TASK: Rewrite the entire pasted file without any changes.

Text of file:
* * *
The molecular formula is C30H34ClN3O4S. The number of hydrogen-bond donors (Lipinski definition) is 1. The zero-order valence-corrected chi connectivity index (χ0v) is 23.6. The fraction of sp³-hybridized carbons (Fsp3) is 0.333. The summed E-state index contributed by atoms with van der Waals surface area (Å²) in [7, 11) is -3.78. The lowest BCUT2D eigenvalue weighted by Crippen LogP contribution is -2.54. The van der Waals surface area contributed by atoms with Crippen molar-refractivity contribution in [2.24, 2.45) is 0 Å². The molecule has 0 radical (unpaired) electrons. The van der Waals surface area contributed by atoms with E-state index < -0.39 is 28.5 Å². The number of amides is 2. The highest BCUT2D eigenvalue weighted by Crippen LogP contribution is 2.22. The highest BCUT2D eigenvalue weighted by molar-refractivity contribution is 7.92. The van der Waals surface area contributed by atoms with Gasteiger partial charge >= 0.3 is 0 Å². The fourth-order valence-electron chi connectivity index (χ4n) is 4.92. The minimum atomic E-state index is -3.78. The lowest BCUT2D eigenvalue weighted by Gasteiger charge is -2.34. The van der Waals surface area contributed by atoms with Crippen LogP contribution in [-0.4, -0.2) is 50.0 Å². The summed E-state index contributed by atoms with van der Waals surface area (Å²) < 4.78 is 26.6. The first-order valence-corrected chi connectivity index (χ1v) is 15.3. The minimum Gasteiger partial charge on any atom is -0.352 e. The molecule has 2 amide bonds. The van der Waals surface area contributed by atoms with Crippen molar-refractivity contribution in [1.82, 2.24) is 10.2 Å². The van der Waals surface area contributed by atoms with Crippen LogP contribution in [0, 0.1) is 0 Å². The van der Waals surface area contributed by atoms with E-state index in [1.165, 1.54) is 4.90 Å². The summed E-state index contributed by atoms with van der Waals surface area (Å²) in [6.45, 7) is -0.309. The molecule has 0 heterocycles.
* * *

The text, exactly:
The molecular formula is C30H34ClN3O4S. The number of hydrogen-bond donors (Lipinski definition) is 1. The zero-order valence-corrected chi connectivity index (χ0v) is 23.6. The fraction of sp³-hybridized carbons (Fsp3) is 0.333. The summed E-state index contributed by atoms with van der Waals surface area (Å²) in [7, 11) is -3.78. The lowest BCUT2D eigenvalue weighted by Crippen LogP contribution is -2.54. The van der Waals surface area contributed by atoms with Crippen molar-refractivity contribution in [2.24, 2.45) is 0 Å². The molecule has 0 radical (unpaired) electrons. The van der Waals surface area contributed by atoms with E-state index < -0.39 is 28.5 Å². The number of amides is 2. The highest BCUT2D eigenvalue weighted by Crippen LogP contribution is 2.22. The highest BCUT2D eigenvalue weighted by molar-refractivity contribution is 7.92. The van der Waals surface area contributed by atoms with Gasteiger partial charge >= 0.3 is 0 Å². The fourth-order valence-electron chi connectivity index (χ4n) is 4.92. The minimum atomic E-state index is -3.78. The lowest BCUT2D eigenvalue weighted by Gasteiger charge is -2.34. The van der Waals surface area contributed by atoms with Crippen LogP contribution in [-0.4, -0.2) is 50.0 Å². The summed E-state index contributed by atoms with van der Waals surface area (Å²) < 4.78 is 26.6. The first-order valence-corrected chi connectivity index (χ1v) is 15.3. The minimum Gasteiger partial charge on any atom is -0.352 e. The molecule has 2 amide bonds. The van der Waals surface area contributed by atoms with Crippen molar-refractivity contribution in [1.82, 2.24) is 10.2 Å². The van der Waals surface area contributed by atoms with Crippen LogP contribution in [0, 0.1) is 0 Å². The van der Waals surface area contributed by atoms with E-state index in [1.165, 1.54) is 4.90 Å². The summed E-state index contributed by atoms with van der Waals surface area (Å²) in [6.45, 7) is -0.309. The molecule has 0 heterocycles.